## Monday, September 22, 2014

### Linear Regression , What is that and when should I use it - Machine Learning

Linear Regression or Regression with Multiple Convariates

Believe me these are extremely easy to understand and R-programming has already these algorithms implemented , you just need to know how to use them :)

Lets consider we have values X and Y. In Simple word Linear Regression is way to model a relationship between X and Y , that's all :-). Now we have X1...Xn and Y , then relationship between them is Multiple Linear Regression

Linear Regression is very widely used Machine Learning algorithm everywhere because Models which depend linearly on their unknown parameters are easier to fit.

Uses of Linear Regression ~

• Prediction Analysis kind of applications can be done using Linear Regression , precisely after developing a Linear Regression Model, for any new value of X , we can predict the value of Y (based on the model developed with a previous set of data).

• For a given Y, if we are provided with multiple X like X1.....Xn , then this technique can be used to find the relationship between each of the X with Y , so we can find the weakest relationship with Y and the best one as well .

Why I did all the theory above is , so that I could remember the basics, rest is all easy :).

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So now I'd like to do an example in R and the best resource I could find was Population.
Talk about population , so How can I miss India , so somehow I managed to get dataset-

Above is just a snapshot of the data , I had data from 1700 till 2014 and yeah some missing data as well in-between .

to use R , already caret package has an implementation of regression , so load the same and for plotting I am using ggplot.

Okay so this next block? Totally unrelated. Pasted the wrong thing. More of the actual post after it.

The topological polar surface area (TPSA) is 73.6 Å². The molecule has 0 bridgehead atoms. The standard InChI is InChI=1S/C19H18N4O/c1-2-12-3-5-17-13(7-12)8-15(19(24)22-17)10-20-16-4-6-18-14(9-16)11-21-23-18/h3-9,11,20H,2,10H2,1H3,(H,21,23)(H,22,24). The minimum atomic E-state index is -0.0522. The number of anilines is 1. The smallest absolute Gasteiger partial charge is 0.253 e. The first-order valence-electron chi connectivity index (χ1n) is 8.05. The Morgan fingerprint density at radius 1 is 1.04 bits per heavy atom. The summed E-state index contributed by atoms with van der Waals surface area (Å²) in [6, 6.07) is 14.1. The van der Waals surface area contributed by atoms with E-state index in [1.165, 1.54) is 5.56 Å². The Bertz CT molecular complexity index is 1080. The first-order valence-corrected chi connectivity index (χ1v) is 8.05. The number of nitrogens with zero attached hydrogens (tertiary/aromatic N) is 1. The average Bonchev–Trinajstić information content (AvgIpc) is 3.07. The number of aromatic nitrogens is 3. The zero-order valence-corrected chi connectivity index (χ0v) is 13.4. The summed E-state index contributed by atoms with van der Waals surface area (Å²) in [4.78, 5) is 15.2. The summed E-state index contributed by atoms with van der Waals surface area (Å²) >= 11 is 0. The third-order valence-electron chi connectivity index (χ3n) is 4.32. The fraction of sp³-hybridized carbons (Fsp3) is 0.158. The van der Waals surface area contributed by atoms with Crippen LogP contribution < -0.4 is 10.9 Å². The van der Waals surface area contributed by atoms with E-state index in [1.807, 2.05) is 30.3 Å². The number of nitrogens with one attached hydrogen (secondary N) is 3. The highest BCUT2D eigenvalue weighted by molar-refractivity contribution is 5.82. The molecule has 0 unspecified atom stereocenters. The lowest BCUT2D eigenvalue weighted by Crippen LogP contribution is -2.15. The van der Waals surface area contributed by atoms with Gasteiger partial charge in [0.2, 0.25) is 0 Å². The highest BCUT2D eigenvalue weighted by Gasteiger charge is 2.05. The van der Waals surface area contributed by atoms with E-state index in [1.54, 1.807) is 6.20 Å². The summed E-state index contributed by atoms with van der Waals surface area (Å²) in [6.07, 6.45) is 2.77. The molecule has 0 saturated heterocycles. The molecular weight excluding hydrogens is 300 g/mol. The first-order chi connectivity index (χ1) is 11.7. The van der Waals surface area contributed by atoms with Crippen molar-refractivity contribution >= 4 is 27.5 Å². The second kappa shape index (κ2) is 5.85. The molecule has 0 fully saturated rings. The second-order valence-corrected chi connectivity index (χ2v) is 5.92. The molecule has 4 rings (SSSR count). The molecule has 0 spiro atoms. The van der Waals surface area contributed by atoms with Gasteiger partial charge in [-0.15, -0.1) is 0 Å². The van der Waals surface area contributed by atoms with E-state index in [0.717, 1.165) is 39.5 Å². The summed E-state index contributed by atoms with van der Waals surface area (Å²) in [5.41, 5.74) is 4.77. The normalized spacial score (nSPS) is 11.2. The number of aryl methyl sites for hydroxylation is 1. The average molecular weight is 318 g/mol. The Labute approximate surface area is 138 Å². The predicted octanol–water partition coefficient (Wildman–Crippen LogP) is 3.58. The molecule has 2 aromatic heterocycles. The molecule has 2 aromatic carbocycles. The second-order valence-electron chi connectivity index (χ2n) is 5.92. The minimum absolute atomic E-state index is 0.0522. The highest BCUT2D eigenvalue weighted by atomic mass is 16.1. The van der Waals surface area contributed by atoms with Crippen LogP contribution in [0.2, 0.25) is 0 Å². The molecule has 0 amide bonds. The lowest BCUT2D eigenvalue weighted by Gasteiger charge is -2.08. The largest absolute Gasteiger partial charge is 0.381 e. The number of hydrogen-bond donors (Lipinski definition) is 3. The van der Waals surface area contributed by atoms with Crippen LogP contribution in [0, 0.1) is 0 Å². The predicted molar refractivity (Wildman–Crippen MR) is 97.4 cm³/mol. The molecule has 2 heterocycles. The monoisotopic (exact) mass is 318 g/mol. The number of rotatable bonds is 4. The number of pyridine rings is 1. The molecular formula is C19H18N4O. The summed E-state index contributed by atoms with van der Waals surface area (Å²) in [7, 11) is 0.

The bottomline after getting data is to do the exploratory analysis, well I have 2 fields and no time :) , so just a quick plot-

Looking great , its growing ,.. growing ..and .. so its real data .
So 1st thing 1st , split the data in 2 parts , training and testing

allTrainData <- createDataPartition(y=data\$population,p=0.7,list=FALSE)
training <- data[allTrainData,]
testing <- data[-allTrainData,]

So now I have X and Y , or simply wanted to find the population based on year or vice versa .

Don't worry , R brought caret package which already brought implementation of the linear regression algorithm.
What the formula behind it , please check my other blog about detail of Linear Modelling but here -

model <- train(population~.,method="lm",data=training)
finalModel <- model\$finalModel

1 line , that's all , method="lm" , isn't it extraordinary :)
So the summary here-

Call:
lm(formula = .outcome ~ ., data = dat)
Residuals:
Min   1Q Median   3Q   Max
-186364 -164118 -83667 106876 811176
Coefficients:
Estimate Std. Error t value Pr(>|t|)
(Intercept) -6516888   668533 -9.748 4.69e-16 ***
year      3616    346 10.451 < 2e-16 ***
---
Signif. codes: 0 ‘***’ 0.001 ‘**’ 0.01 ‘*’ 0.05 ‘.’ 0.1 ‘ ’ 1
Residual standard error: 216300 on 97 degrees of freedom
Multiple R-squared: 0.5296,     Adjusted R-squared: 0.5248
F-statistic: 109.2 on 1 and 97 DF, p-value: < 2.2e-16

Details about summary linear Regression Model Summary

So now lets plot the fitted vs residual graph and see how well the model worked.

Some weird :) but atleast the line went through almost all the data.

Now how well the model worked -

Well my data is anyway weird, so seriously it worked pretty good , believe me :)

So now on the model value , we should try the testing dataset and that's as well straightforward -

pred <- predict(model,testing)

disclaimer** - I am not a phd holder or data scientist , what I do is self interest and learning ... so it may contain some serious mistakes :)